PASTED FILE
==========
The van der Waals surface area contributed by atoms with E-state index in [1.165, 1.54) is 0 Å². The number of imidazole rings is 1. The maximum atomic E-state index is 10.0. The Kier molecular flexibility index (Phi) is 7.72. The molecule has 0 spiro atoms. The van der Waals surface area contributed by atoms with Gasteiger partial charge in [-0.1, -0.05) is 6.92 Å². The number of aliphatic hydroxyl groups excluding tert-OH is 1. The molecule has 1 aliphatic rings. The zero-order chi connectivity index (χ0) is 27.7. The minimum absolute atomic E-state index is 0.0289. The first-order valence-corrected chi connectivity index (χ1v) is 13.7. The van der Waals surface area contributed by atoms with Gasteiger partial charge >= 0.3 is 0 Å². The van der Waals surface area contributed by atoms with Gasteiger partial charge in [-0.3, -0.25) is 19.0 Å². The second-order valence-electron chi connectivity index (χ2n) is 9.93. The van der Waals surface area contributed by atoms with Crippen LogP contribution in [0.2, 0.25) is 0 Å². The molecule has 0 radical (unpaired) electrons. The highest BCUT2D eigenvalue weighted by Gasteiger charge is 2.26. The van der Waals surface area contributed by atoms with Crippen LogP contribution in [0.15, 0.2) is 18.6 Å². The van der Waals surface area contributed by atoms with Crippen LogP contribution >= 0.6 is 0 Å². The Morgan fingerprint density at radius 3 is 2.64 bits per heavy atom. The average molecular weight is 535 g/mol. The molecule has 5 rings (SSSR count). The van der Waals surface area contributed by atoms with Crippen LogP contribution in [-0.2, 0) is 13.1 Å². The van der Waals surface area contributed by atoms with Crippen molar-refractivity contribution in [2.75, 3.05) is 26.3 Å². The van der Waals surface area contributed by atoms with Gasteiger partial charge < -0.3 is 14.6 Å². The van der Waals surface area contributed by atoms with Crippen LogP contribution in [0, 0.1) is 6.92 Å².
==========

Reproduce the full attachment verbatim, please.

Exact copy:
The van der Waals surface area contributed by atoms with E-state index in [1.165, 1.54) is 0 Å². The number of imidazole rings is 1. The maximum atomic E-state index is 10.0. The Kier molecular flexibility index (Phi) is 7.72. The molecule has 0 spiro atoms. The van der Waals surface area contributed by atoms with Gasteiger partial charge in [-0.1, -0.05) is 6.92 Å². The number of aliphatic hydroxyl groups excluding tert-OH is 1. The molecule has 1 aliphatic rings. The zero-order chi connectivity index (χ0) is 27.7. The minimum absolute atomic E-state index is 0.0289. The first-order valence-corrected chi connectivity index (χ1v) is 13.7. The van der Waals surface area contributed by atoms with Gasteiger partial charge >= 0.3 is 0 Å². The van der Waals surface area contributed by atoms with Gasteiger partial charge in [-0.3, -0.25) is 19.0 Å². The second-order valence-electron chi connectivity index (χ2n) is 9.93. The van der Waals surface area contributed by atoms with Crippen LogP contribution in [0.2, 0.25) is 0 Å². The molecule has 0 radical (unpaired) electrons. The highest BCUT2D eigenvalue weighted by Gasteiger charge is 2.26. The van der Waals surface area contributed by atoms with Crippen LogP contribution in [0.15, 0.2) is 18.6 Å². The van der Waals surface area contributed by atoms with Crippen LogP contribution >= 0.6 is 0 Å². The Morgan fingerprint density at radius 3 is 2.64 bits per heavy atom. The average molecular weight is 535 g/mol. The molecule has 5 rings (SSSR count). The van der Waals surface area contributed by atoms with Crippen LogP contribution in [-0.2, 0) is 13.1 Å². The van der Waals surface area contributed by atoms with Crippen molar-refractivity contribution in [2.75, 3.05) is 26.3 Å². The van der Waals surface area contributed by atoms with Gasteiger partial charge < -0.3 is 14.6 Å². The van der Waals surface area contributed by atoms with Crippen LogP contribution in [0, 0.1) is 6.92 Å².